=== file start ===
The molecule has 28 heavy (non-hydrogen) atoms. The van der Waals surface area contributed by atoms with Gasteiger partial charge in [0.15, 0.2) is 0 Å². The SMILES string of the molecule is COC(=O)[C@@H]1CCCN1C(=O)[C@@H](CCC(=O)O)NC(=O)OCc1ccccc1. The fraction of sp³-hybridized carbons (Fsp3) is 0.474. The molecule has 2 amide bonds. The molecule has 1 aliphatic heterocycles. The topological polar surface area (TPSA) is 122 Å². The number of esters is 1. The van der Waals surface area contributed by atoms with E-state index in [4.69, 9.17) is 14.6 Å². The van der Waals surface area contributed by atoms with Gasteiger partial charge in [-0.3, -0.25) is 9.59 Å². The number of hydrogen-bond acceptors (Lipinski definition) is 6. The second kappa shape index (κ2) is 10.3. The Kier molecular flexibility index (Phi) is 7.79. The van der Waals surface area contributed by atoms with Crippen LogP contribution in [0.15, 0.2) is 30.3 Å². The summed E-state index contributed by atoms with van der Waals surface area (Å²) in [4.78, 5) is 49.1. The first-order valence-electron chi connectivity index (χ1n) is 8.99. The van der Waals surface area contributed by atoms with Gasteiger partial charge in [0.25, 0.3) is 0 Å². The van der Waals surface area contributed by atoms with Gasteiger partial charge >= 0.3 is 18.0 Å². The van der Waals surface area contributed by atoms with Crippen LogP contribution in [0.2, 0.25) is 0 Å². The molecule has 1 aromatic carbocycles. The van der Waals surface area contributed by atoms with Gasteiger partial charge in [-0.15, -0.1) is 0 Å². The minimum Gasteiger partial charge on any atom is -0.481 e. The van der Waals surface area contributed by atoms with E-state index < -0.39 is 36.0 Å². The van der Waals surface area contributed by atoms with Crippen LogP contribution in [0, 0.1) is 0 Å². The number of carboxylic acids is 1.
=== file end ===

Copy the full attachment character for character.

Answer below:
The molecule has 28 heavy (non-hydrogen) atoms. The van der Waals surface area contributed by atoms with Gasteiger partial charge in [0.15, 0.2) is 0 Å². The SMILES string of the molecule is COC(=O)[C@@H]1CCCN1C(=O)[C@@H](CCC(=O)O)NC(=O)OCc1ccccc1. The fraction of sp³-hybridized carbons (Fsp3) is 0.474. The molecule has 2 amide bonds. The molecule has 1 aliphatic heterocycles. The topological polar surface area (TPSA) is 122 Å². The number of esters is 1. The van der Waals surface area contributed by atoms with E-state index in [4.69, 9.17) is 14.6 Å². The van der Waals surface area contributed by atoms with Gasteiger partial charge in [-0.3, -0.25) is 9.59 Å². The number of hydrogen-bond acceptors (Lipinski definition) is 6. The second kappa shape index (κ2) is 10.3. The Kier molecular flexibility index (Phi) is 7.79. The van der Waals surface area contributed by atoms with Crippen LogP contribution in [0.15, 0.2) is 30.3 Å². The summed E-state index contributed by atoms with van der Waals surface area (Å²) in [4.78, 5) is 49.1. The first-order valence-electron chi connectivity index (χ1n) is 8.99. The van der Waals surface area contributed by atoms with Gasteiger partial charge in [0.25, 0.3) is 0 Å². The van der Waals surface area contributed by atoms with Gasteiger partial charge >= 0.3 is 18.0 Å². The van der Waals surface area contributed by atoms with Crippen LogP contribution in [0.2, 0.25) is 0 Å². The molecule has 1 aromatic carbocycles. The van der Waals surface area contributed by atoms with Gasteiger partial charge in [-0.15, -0.1) is 0 Å². The minimum Gasteiger partial charge on any atom is -0.481 e. The van der Waals surface area contributed by atoms with E-state index < -0.39 is 36.0 Å². The van der Waals surface area contributed by atoms with Crippen LogP contribution in [0, 0.1) is 0 Å². The number of carboxylic acids is 1.